"Sarah!! Hello Sarah! Please come here." She entered the room and he turned to her, wiping the sweat from his forehead. "Sarah, please tell me...tell US - Who, who creates the world?"
"Why, Everyone knows that G-D creates the world, sir"
"You see! Yelled his father-in-law turning to him angrily, "Even the maid knows!
You've wasted one full year of your life, my son!"
"No, No." Rabbi Shneur Zalman said, "You don't understand, my dear Father-in-law.
She says it - But I know it!"
These two stories show two different ways of fulfilling the commandment of "Unifying G-D."
"Unifying G-d" is the cornerstone of Judaism. It means to feel that G-d creates all existence, and His Torah and His Commandments are the only way to bring Moshiach and reveal His (G-D's) true Oneness.
This is the true meaning of the word "monotheism." But it is certainly the most difficult and most all-encompassing of all the 613 commandments: It is obligatory at all times, every instant, to every Jew (and very soon, with the arrival of Moshiach, to all mankind) with every fibre of his or her being.
The "handbook" of Chabad Chassidut "The Tanya", devotes many chapters to explaining how to fulfil this commandment, and gives much advice in two general methods, called the "Short Way" and the "Long Way".
The "short way" stresses feeling the Oneness of G-D automatically, through the G-dly or Jewish soul. (Something like Rabbi Yehonaton in our story). This "soul" is a GIFT given by Hashem to the Jewish people. An inheritance from Avraham (The first Jew).
The "Long Way" however, stresses hard painstaking contemplation and WORK (Avoda), as in the story of Rabbi Shneur Zalman.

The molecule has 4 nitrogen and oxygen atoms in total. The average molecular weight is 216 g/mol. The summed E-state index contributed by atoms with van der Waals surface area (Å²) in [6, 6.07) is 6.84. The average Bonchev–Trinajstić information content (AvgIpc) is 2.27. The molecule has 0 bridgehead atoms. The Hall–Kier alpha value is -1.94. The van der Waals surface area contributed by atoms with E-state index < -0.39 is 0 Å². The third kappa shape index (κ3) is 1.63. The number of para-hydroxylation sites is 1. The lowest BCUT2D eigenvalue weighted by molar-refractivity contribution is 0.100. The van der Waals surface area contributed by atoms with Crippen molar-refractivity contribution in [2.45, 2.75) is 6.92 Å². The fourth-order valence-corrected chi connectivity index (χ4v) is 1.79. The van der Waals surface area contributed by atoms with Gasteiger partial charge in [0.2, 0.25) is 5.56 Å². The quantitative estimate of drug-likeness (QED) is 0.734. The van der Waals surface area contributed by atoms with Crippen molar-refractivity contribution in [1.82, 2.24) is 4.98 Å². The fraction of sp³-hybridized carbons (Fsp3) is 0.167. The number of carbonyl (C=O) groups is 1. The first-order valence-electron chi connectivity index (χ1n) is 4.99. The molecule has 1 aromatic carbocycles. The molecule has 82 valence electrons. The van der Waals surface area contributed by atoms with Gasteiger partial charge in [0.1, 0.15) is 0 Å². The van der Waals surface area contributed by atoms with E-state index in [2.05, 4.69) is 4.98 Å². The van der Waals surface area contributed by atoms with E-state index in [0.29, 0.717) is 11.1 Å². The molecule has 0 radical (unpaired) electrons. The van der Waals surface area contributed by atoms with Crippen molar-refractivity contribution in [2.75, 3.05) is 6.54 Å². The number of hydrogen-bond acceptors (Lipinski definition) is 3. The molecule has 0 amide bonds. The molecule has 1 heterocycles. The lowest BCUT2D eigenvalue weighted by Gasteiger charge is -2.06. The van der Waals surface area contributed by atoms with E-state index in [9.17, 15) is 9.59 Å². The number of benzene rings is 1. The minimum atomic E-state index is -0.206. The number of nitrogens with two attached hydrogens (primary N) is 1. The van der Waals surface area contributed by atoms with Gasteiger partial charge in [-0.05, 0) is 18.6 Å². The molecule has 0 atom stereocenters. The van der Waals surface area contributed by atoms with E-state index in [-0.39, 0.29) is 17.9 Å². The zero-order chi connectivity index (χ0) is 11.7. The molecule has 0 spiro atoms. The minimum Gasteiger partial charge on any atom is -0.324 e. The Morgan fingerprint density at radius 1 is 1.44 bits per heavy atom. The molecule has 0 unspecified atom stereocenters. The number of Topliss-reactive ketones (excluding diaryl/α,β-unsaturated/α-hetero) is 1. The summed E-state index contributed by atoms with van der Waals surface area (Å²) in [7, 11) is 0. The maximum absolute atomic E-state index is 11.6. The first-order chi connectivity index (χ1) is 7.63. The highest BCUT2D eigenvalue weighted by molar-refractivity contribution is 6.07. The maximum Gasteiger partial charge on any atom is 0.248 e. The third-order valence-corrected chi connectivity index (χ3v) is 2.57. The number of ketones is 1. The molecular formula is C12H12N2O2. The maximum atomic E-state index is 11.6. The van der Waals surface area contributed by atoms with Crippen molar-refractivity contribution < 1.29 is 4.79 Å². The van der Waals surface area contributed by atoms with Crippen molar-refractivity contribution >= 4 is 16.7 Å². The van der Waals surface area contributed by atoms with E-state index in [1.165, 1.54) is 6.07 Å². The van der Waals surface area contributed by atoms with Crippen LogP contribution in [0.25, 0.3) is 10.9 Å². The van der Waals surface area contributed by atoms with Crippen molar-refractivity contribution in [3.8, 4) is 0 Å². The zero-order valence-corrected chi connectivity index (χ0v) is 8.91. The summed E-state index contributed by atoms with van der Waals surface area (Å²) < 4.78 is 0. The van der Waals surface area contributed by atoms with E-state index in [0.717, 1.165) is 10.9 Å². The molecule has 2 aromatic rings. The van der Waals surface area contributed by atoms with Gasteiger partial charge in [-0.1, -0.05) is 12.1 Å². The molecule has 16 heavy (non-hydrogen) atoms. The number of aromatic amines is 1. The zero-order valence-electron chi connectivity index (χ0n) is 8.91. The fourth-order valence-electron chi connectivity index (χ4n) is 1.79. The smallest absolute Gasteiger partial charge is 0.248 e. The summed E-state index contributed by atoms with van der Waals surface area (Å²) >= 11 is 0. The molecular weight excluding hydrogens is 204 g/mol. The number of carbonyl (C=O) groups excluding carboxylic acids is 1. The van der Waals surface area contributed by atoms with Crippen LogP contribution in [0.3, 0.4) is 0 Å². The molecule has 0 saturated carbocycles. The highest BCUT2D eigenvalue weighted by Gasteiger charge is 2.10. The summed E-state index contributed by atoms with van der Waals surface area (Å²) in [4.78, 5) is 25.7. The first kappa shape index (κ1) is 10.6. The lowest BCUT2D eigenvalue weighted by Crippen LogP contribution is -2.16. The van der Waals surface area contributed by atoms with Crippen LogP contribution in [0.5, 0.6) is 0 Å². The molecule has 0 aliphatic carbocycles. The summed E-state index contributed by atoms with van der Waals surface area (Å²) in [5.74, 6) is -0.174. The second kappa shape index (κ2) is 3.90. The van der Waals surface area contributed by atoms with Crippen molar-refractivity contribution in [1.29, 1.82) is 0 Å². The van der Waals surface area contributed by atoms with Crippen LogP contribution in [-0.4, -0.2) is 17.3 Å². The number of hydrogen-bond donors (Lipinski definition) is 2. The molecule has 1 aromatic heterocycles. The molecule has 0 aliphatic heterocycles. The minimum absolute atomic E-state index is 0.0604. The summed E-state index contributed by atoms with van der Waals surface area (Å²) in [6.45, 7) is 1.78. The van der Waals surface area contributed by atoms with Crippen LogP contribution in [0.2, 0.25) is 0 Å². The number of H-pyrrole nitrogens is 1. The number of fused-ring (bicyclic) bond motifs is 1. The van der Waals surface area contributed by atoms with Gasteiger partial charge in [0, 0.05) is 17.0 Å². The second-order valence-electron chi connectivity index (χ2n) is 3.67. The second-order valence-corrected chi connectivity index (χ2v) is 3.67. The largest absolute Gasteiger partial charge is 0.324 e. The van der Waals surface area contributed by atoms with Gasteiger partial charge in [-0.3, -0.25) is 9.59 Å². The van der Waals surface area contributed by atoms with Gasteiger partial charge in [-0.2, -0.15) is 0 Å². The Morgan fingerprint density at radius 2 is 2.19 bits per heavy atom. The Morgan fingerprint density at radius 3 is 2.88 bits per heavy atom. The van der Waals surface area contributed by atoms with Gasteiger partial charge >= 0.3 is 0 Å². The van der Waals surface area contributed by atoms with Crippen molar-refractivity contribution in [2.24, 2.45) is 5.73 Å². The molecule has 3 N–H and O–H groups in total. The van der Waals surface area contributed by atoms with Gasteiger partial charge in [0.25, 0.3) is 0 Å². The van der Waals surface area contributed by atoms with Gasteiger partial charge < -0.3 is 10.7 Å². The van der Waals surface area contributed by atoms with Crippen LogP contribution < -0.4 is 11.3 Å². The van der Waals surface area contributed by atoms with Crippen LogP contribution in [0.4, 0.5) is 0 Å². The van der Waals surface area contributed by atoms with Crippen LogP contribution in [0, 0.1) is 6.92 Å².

Now we can understand the necessity for all three sentences:
The First sentence: "You have been shown to know etc." is speaking of how the Jewish people were shown G-D's Oneness at Mt. Sinai as a GIFT; the short way.
The second sentence: "Know today and take it to heart etc." is explaining that the Jews must contemplate and WORK to internalise this Oneness in their personalities; the long way.
And the third sentence: "Shema Yisroel - "Listen Israel, Hashem is our G-d, Hashem is ONE" tells us that it is necessary (and a commandment) to do BOTH.
"Shema" – (Listen) means to contemplate; WORK to understand and feel,
"Yisroel" is referring to the G-dly soul that is a GIFT.
"Hashem" is a higher aspect of G-D that is a GIFT. "Our G-D" implies that
we internalise it, and make is "ours" through WORK and effort.
And finally "Hashem is ONE" unifies all the aspects.
Soon the entire world will know that Hashem is not just the G-D of Israel, but also the G-D of all humanity (see Rashi 6:4).
It all depends on us doing even one more good deed to bring....